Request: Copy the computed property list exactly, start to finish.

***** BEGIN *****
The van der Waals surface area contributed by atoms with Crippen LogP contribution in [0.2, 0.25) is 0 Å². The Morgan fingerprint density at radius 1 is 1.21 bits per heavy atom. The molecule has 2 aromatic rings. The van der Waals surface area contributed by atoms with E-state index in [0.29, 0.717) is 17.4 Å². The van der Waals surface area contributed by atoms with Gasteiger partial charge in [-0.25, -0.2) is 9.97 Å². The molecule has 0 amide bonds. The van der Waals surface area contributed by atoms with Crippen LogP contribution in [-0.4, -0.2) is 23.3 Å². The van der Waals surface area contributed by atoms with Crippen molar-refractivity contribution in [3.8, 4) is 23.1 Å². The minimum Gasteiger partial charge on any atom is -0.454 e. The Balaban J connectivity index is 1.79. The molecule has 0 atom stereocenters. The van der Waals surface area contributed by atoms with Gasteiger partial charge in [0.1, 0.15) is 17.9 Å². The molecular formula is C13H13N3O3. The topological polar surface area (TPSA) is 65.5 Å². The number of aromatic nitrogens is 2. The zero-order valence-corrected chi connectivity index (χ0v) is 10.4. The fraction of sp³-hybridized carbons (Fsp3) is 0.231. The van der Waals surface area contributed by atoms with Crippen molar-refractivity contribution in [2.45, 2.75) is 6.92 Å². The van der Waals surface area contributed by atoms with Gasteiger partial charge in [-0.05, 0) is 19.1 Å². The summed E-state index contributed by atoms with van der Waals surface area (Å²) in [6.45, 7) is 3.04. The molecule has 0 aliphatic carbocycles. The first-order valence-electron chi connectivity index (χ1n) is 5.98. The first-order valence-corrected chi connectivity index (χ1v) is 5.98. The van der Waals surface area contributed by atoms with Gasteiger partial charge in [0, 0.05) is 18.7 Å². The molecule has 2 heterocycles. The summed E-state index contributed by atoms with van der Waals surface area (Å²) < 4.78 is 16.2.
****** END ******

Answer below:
The van der Waals surface area contributed by atoms with Crippen LogP contribution in [0.2, 0.25) is 0 Å². The Morgan fingerprint density at radius 1 is 1.21 bits per heavy atom. The molecule has 2 aromatic rings. The van der Waals surface area contributed by atoms with E-state index in [0.29, 0.717) is 17.4 Å². The van der Waals surface area contributed by atoms with Gasteiger partial charge in [-0.25, -0.2) is 9.97 Å². The molecule has 0 amide bonds. The van der Waals surface area contributed by atoms with Crippen LogP contribution in [-0.4, -0.2) is 23.3 Å². The van der Waals surface area contributed by atoms with Crippen molar-refractivity contribution in [3.8, 4) is 23.1 Å². The minimum Gasteiger partial charge on any atom is -0.454 e. The Balaban J connectivity index is 1.79. The molecule has 0 atom stereocenters. The van der Waals surface area contributed by atoms with Gasteiger partial charge in [0.1, 0.15) is 17.9 Å². The molecular formula is C13H13N3O3. The topological polar surface area (TPSA) is 65.5 Å². The number of aromatic nitrogens is 2. The zero-order valence-corrected chi connectivity index (χ0v) is 10.4. The fraction of sp³-hybridized carbons (Fsp3) is 0.231. The van der Waals surface area contributed by atoms with Crippen molar-refractivity contribution in [2.45, 2.75) is 6.92 Å². The van der Waals surface area contributed by atoms with Gasteiger partial charge in [-0.05, 0) is 19.1 Å². The summed E-state index contributed by atoms with van der Waals surface area (Å²) in [6.45, 7) is 3.04. The molecule has 0 aliphatic carbocycles. The first-order valence-electron chi connectivity index (χ1n) is 5.98. The first-order valence-corrected chi connectivity index (χ1v) is 5.98. The van der Waals surface area contributed by atoms with Gasteiger partial charge in [0, 0.05) is 18.7 Å². The molecule has 2 heterocycles. The summed E-state index contributed by atoms with van der Waals surface area (Å²) < 4.78 is 16.2.